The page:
Besides, today’s suburbs aren’t bereft of city pleasures. Thanks to the spread of chains like Starbucks and Borders, the suburban frontier has amenities once limited to metropolitan centers. When I moved to LA in the mid-’80s, Roy Yamaguchi was a celebrity chef, and California Pizza Kitchen offered cutting-edge local cuisine. Now Roy’s is just off the Tollway, and CPK is Plano mall food.
Tract developments have changed as well. Those monotonous Plano neighborhoods include lots of sidewalks, parks, and bike trails. Families can walk to the swimming pool. In the newest neighborhoods, garages are tucked behind the houses in approved New Urbanist style.
Of course, Plano is still terribly generic, lacking the character of more established places. "I grew up in an older neighborhood in the Midwest, where each house was built individually over a longer period of time, and I miss the variety," says my engineer friend.
Generic spaces are safe. They offend no one, which is why mass-market homes are so similar. But generic spaces are boring and impersonal. Their value is entirely negative. They invite improvement. Whenever a Trading Spaces designer asks, "What should we do with this room?" homeowners inevitably reply, "Paint it. Give it some color." Make it special.
By treating new suburban homes as aesthetic starting points instead of blight—blank canvases rather than graffiti—Trading Spaces unself-consciously validates sprawl. Rather than ideologically condemning tract homes, it reveals their possibilities and pleasures. No wonder the show is a Heartland hit. On the program’s British progenitor, the BBC’s Changing Rooms, designers confront tiny rooms built for bygone ways of life, with intrusive radiators and no bedroom closets. On Trading Spaces, by contrast, there are few such limitations, only beige blankness waiting to be filled with imagination.
The drama of Trading Spaces comes from our love-hate relationship with expertise. On the one hand, the show offers an appealing fantasy: people who know what they’re doing will turn a room in your home into a special place. You’ll get the uniqueness of do-it-yourself customization minus the amateurish rough edges. Don’t worry that you know nothing about hanging lamps, making slipcovers, operating power tools, or balancing forms and colors. Professionals will be there to help.
The hitch is that aesthetic experts always have their own ideas, whether about haircuts or draperies. A designer’s idea of "making special" might be your idea of "making ugly," "making weird," or just "making not like me." Delegating aesthetic choices is risky, doubly so on Trading Spaces, because the designers aren’t really working for the homeowners. They’re creating entertainment, and they get to do whatever they want.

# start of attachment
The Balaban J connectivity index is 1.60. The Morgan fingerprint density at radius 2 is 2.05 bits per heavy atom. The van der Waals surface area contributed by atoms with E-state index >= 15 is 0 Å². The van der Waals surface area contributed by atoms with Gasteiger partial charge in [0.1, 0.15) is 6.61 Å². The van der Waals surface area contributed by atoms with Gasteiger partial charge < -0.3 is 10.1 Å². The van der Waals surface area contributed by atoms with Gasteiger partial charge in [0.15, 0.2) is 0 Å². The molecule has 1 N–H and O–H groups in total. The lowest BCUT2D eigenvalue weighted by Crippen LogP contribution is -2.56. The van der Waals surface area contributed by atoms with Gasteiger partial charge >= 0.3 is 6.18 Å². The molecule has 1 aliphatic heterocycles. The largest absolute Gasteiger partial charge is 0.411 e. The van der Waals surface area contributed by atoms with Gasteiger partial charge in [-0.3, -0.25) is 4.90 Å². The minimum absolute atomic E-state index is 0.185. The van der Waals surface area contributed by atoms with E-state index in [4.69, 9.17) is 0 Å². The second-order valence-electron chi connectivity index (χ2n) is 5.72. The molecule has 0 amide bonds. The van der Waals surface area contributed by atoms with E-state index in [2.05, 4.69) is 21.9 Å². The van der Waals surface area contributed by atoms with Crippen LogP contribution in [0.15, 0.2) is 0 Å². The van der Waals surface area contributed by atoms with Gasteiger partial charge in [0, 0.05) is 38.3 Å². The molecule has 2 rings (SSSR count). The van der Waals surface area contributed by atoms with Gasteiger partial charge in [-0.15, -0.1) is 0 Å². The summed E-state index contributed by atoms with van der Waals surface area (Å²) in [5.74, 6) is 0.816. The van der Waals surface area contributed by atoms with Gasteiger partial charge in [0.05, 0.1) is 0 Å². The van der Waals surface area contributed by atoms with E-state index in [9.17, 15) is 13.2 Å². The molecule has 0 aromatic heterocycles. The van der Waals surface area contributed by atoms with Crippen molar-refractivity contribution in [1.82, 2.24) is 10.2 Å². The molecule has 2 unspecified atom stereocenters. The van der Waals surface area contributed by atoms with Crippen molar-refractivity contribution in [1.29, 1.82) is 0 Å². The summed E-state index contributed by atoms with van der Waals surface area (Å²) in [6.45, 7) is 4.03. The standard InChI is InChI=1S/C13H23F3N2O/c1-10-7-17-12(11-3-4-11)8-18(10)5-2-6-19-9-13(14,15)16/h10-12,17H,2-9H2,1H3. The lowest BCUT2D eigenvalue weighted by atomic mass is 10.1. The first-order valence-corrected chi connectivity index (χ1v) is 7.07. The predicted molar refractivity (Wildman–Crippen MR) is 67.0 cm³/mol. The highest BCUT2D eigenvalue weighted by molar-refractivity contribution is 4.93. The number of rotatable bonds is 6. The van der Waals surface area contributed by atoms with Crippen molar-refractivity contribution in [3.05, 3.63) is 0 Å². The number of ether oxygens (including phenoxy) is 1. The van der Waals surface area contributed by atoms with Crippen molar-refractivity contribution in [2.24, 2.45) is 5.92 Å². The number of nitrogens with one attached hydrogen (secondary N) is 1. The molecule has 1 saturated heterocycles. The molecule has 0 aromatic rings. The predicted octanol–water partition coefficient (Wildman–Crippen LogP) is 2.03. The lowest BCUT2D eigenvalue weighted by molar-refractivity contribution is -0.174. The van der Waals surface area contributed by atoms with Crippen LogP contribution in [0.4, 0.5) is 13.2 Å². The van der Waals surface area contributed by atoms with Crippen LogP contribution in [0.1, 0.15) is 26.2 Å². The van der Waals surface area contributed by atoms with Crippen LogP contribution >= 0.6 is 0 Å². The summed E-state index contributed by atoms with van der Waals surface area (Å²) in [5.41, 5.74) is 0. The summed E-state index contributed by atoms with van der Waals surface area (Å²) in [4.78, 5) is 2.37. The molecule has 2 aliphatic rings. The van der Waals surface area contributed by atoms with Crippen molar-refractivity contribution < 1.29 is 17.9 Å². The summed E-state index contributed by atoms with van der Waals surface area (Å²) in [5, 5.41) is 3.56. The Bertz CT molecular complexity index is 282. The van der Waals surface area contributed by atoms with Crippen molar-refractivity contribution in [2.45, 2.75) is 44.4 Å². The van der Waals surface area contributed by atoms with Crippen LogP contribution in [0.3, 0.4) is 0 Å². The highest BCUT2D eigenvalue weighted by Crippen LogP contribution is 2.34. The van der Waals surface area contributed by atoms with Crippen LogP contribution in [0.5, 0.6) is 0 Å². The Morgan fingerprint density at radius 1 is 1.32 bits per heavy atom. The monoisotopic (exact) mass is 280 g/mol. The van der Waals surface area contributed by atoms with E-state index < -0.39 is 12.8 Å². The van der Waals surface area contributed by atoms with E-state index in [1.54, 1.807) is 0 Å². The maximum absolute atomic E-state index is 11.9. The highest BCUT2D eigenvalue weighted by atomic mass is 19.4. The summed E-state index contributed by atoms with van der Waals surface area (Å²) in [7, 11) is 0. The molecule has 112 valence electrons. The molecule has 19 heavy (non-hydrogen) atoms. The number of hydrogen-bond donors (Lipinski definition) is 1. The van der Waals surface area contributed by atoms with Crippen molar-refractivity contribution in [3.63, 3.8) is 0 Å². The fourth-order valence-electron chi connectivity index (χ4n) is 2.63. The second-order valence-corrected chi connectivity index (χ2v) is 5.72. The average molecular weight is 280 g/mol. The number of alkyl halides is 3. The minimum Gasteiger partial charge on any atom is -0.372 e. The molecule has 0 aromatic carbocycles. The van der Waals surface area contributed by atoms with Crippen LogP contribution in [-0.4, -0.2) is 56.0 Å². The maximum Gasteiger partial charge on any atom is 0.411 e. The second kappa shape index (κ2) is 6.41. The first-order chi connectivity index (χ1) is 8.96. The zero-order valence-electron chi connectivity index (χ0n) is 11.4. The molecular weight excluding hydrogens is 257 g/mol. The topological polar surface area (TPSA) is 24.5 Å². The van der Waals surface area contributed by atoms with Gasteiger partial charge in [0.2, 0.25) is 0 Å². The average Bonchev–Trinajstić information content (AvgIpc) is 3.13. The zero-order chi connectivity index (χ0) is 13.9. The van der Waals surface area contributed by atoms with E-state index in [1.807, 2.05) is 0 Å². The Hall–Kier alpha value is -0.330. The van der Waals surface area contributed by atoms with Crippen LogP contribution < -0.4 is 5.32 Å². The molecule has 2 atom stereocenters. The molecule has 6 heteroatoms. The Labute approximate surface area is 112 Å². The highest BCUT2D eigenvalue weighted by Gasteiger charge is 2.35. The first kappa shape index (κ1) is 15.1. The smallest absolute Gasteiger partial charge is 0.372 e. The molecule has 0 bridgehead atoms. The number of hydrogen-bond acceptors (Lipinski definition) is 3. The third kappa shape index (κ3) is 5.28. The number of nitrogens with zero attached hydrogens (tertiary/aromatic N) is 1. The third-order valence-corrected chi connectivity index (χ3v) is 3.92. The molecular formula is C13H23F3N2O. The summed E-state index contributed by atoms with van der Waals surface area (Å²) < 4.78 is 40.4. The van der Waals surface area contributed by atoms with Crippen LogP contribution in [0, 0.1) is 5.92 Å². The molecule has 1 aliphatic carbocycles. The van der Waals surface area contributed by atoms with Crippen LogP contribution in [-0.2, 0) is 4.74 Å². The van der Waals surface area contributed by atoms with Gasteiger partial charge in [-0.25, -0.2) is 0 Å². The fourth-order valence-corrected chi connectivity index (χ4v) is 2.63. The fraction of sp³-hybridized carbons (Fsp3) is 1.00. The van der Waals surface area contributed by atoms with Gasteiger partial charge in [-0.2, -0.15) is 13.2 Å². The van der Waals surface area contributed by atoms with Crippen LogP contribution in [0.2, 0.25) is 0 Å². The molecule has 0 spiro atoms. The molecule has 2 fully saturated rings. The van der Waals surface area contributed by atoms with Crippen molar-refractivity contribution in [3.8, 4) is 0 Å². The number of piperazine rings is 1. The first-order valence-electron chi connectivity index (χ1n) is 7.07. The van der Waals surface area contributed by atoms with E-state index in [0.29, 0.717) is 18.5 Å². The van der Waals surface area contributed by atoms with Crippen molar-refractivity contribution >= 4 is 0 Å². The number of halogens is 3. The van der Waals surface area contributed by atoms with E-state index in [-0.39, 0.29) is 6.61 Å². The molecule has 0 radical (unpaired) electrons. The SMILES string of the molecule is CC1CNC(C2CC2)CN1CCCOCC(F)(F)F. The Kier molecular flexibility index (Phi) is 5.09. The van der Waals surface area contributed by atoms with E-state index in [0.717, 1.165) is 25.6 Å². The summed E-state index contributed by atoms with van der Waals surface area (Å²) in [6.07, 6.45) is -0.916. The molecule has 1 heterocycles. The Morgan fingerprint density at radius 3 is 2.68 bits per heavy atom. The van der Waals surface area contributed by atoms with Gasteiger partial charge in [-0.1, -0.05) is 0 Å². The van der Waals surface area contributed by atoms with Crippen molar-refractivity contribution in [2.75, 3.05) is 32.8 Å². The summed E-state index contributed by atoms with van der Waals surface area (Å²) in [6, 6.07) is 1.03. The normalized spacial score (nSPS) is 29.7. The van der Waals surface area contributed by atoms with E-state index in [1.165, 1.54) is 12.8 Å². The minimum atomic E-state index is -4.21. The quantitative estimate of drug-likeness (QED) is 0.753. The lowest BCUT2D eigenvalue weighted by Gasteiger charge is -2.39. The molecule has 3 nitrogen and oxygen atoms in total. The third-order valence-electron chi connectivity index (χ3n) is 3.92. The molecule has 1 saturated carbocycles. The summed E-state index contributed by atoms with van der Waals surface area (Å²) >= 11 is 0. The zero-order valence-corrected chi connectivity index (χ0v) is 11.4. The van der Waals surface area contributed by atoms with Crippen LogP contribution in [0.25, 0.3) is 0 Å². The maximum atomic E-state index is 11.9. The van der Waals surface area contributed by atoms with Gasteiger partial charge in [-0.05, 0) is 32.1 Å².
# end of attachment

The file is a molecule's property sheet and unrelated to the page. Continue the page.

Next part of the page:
In an infamous episode, an artsy-craftsy couple has great fun decorating a country-style den for their friends—only to return home to a chocolate-brown, sleekly contemporary living room. Their beloved brick fireplace has been covered with white wood façade. The new room is beautiful—and completely inappropriate. The woman runs off camera and sobs inconsolably. "It’s just not us," says her husband.
Plano sparked a similar culture clash, with different results. In the May 2002 episode my husband and I caught on a replay, homeowner Angie Doyen famously rebels at the designer’s plan to dye her friend’s bedroom carpet orange. As the designer tries to persuade her to allow at least a test spot, Doyen says "no" more than a determined 2-year-old. She draws her hand across her neck like a knife: "Fffft. No way." Just think what orange carpet will do to the resale value!
"Didn’t they just move in?" the designer asks.
"It’s Plano, Texas," Doyen says, by way of explanation. The carpet stays beige.
By setting most shows in generic, suburban houses, Trading Spaces plays with a double tension: between resale safety and expressive style, and between expert and amateur. To make a house truly a home, more than a temporary stopping place, we must stamp our identity on it—resale value be damned.
But we may still hate orange carpets or chocolate-brown walls. Designers don’t necessarily know best. The right style is the one that says, "I like that," and, "I’m like that," that infuses our environment with our identities. Even when it scares us with the perils of trusting experts, Trading Spaces encourages us to play with possibilities, to imagine our own homes dressed to please. Let the new owners repaint. Besides, we just might stay awhile.
Contributing editor Virginia Postrel is an economics columnist for the New York Times
. Her new book, The Substance of Style: How the Rise of Aesthetic Value Is Remaking Culture, Commerce, and Consciousness
, will be published in September by HarperCollins.
Photo Courtesy of the Discovery Channel